In Girona I interviewed a cyclist for a sports magazine. This was the ostensible reason for the trip and how I got my tickets paid for. I stayed in a small apartment on the old side of town. When I say old I mean Spanish Old, 11th century old. Twenty-five seizes, and eleven captures old, conquered by the Moors in 715 and Charlemagne in 785 old.
The walls of my apartment were stone on all sides which, as an American, I thought was an overcommitment to the quaint old-timey bit until it dawned on me that this building was actually old enough to have stone walls. My street was so small you couldn’t drive down it. You could only walk. It was on the other side of the river that separated the old city from the new and most of the bridges across were effectively footpaths some of which dated back to the middle ages.
This detail about the walking caused a lot of confusion when I tried to explain to a cab driver at the train station in a halting combination of Spanish and Catalan that I wanted a ride there, but I understood that I’d have to walk the last bit. He seemed to think I was asking for walking directions. He gave them to me quickly and with a lot of whistling and general gestures of encouragement. I thought he was directing me to another taxi that would be able to take me all the way, maybe a pedicab, but after 10 minutes of walking with my bags I realized what had happened. It was only about fifteen more walking minutes to get there by foot and I decided to just do that despite my bag being heavy, some significant sweating unfolding, and a recurring left ankle/foot issue that has flared up on this trip. I went because it felt better to go than to not go.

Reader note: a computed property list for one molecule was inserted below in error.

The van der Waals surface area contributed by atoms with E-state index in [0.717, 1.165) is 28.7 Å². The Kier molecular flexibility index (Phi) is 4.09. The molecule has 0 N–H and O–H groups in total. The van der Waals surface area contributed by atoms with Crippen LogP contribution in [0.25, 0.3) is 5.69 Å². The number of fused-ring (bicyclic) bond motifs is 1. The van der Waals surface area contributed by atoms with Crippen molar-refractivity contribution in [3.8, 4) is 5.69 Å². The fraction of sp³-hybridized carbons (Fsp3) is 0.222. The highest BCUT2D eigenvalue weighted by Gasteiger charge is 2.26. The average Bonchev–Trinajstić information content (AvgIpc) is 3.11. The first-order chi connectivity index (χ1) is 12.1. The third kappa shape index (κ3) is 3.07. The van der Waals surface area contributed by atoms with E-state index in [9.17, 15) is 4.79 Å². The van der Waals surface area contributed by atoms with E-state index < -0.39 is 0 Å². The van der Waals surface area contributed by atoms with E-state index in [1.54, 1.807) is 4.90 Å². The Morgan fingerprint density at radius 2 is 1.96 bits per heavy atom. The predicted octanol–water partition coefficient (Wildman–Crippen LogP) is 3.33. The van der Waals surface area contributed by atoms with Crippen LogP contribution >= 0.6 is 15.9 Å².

Following a phone map that provided some general encouragement in certain directions rather than specific directions, I found myself walking down what felt like the main boulevard of this mid-sized city. Past convenience store, and banks, past office buildings of cold glass and grey brick. The sidewalk felt narrow and everyone seemed to be driving too fast. I felt alone, and uncomfortable in ways that I couldn’t quite explain. It was like I was too large, with my body, my bag, my sweat. I had been traveling for about five days and home was starting to get far enough in the rearview that I was having that strange feeling of alienation. What am I even doing? What is this place? What was home? Who am I?